French firm Sigfox’s proprietary Internet of Things (IoT) network will be connected to the 2015-16 Belare (Belgian Antarctic) expedition, based in the Princess Elisabeth Antarctica Research Station, “to strengthen safety and security during research operations”.

Sigfox is partnering with the Belgian Polar Secretariat, which manages the research station, and Belgian-based Sensolus, which builds turnkey solutions for low-power, long-range networks.

“This is the first time that IoT network coverage has been deployed on the continent, where electronic communication has been limited to short-range radio and satellite communication,” Sigfox said in a statement.

Expedition members will be equipped with 45 GPS trackers connected to the Sigfox network. The trackers, provided by Sensolus, will allow real-time tracking of the movements of the researchers and some of their equipment in extreme weather conditions.

Sigfox will connect the trackers to its low-power network with two antennas installed at the station. Its ultra-narrow band technology enables a signal range of around 40 kilometres in open space.

First results on the contribution of the network to the mission will be released in March.

Sigfox Foundation
The company’s founders have also launched the Sigfox Foundation, which will aim to bring the benefits of the IoT to “nonprofit, humanitarian causes around the world”.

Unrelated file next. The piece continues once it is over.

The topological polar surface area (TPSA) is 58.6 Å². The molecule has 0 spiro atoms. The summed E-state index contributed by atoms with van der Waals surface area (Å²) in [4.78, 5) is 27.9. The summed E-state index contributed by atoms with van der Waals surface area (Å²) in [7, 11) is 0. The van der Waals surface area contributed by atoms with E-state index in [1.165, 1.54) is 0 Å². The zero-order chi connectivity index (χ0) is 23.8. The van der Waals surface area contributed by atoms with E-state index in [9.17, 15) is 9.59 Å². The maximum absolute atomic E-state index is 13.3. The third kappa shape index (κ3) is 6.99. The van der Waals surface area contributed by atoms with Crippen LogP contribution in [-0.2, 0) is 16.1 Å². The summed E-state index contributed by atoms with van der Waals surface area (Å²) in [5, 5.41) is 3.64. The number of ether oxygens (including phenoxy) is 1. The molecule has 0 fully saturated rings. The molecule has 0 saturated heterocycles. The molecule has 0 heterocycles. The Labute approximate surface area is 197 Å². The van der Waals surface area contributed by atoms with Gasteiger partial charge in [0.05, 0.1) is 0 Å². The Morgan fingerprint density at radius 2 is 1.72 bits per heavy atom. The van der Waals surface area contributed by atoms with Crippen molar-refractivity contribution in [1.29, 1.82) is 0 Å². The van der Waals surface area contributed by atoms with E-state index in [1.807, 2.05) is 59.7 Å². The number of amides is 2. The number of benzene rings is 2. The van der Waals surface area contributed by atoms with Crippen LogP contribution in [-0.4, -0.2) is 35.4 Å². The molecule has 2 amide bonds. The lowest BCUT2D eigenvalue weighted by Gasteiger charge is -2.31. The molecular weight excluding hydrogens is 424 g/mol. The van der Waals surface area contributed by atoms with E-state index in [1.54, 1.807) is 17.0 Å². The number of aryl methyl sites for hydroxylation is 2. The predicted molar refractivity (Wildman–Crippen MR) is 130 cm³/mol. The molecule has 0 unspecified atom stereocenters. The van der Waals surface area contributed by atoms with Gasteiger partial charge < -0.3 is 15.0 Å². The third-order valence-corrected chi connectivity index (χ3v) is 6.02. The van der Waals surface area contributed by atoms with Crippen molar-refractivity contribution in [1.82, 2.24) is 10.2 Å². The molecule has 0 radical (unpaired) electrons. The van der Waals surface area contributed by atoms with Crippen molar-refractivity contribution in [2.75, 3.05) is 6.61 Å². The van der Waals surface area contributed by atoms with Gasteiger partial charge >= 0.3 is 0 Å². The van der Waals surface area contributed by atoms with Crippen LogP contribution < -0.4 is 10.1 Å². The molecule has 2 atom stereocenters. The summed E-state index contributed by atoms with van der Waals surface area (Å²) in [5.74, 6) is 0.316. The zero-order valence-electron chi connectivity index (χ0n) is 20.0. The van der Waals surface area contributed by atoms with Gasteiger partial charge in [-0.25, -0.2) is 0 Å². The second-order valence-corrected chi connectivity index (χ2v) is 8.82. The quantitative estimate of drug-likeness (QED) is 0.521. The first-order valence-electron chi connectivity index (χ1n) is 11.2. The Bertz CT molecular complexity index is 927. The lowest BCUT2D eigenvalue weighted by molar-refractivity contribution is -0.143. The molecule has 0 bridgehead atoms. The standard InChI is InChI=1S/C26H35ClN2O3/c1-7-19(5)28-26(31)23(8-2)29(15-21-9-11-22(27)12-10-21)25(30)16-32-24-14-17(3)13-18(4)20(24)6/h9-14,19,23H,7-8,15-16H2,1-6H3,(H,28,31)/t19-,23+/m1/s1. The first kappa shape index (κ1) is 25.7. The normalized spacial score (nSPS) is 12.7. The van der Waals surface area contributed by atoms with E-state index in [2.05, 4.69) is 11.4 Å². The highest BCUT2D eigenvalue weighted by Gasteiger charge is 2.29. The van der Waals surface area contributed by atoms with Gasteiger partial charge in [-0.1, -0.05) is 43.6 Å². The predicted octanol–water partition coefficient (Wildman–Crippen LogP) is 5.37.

The Paris-based foundation will support programmes “designed to protect people and the environment, improve health care and social ties, with the contribution of the company’s network and the best-associated resources”.

Last year, Sigfox raised $115 million as it looked to extend its dedicated IoT network. It is one of a number of technologies playing in the Low Power Wide Area (LPWA) IoT space. Other proprietary technologies include LoRa, while 3GPP-backed cellular standards NB-LTE, LTE-M and EC-GSM also aim to grab a slice of the pie.

Last week IoT analyst firm Machina Research forecast that “at least one of the major LPWA technologies today will effectively be rendered redundant but there will still be more technology fragmentation. During 2016 we’ll see quite a shaking out of the LPWA space.”